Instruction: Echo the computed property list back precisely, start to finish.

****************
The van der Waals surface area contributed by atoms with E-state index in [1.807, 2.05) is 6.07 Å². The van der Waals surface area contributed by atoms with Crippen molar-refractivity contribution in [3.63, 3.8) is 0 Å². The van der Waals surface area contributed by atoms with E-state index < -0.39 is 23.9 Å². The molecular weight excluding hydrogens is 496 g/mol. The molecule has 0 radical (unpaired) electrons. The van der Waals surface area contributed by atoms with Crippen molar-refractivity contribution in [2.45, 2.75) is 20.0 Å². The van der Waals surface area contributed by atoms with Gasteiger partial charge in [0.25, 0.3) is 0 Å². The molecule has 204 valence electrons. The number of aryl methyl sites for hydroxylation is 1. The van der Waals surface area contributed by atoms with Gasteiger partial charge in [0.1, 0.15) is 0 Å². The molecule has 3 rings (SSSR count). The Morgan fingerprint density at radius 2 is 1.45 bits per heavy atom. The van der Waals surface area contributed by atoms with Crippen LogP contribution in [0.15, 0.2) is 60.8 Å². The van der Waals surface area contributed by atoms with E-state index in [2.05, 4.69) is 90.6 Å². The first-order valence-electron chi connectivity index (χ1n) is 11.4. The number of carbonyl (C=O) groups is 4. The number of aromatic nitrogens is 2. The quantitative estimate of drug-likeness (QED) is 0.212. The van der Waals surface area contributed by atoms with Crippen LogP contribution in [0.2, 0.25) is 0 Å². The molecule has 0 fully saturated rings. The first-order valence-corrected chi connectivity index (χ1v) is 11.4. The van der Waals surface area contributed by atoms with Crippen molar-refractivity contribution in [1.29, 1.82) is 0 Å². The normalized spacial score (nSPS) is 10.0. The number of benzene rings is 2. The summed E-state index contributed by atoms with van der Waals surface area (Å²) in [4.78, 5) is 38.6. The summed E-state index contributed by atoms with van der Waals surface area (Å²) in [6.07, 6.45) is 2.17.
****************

The van der Waals surface area contributed by atoms with E-state index in [1.807, 2.05) is 6.07 Å². The van der Waals surface area contributed by atoms with Crippen molar-refractivity contribution in [3.63, 3.8) is 0 Å². The van der Waals surface area contributed by atoms with E-state index < -0.39 is 23.9 Å². The molecular weight excluding hydrogens is 496 g/mol. The molecule has 0 radical (unpaired) electrons. The van der Waals surface area contributed by atoms with Crippen molar-refractivity contribution in [2.45, 2.75) is 20.0 Å². The van der Waals surface area contributed by atoms with Gasteiger partial charge in [0.25, 0.3) is 0 Å². The molecule has 204 valence electrons. The number of aryl methyl sites for hydroxylation is 1. The van der Waals surface area contributed by atoms with Gasteiger partial charge in [0.1, 0.15) is 0 Å². The molecule has 3 rings (SSSR count). The Morgan fingerprint density at radius 2 is 1.45 bits per heavy atom. The van der Waals surface area contributed by atoms with Crippen LogP contribution in [0.15, 0.2) is 60.8 Å². The van der Waals surface area contributed by atoms with E-state index in [2.05, 4.69) is 90.6 Å². The first-order valence-electron chi connectivity index (χ1n) is 11.4. The number of carbonyl (C=O) groups is 4. The number of aromatic nitrogens is 2. The quantitative estimate of drug-likeness (QED) is 0.212. The van der Waals surface area contributed by atoms with Crippen LogP contribution in [0.2, 0.25) is 0 Å². The molecule has 0 fully saturated rings. The first-order valence-corrected chi connectivity index (χ1v) is 11.4. The van der Waals surface area contributed by atoms with Crippen molar-refractivity contribution in [1.29, 1.82) is 0 Å². The normalized spacial score (nSPS) is 10.0. The number of benzene rings is 2. The summed E-state index contributed by atoms with van der Waals surface area (Å²) in [4.78, 5) is 38.6. The summed E-state index contributed by atoms with van der Waals surface area (Å²) in [6.07, 6.45) is 2.17.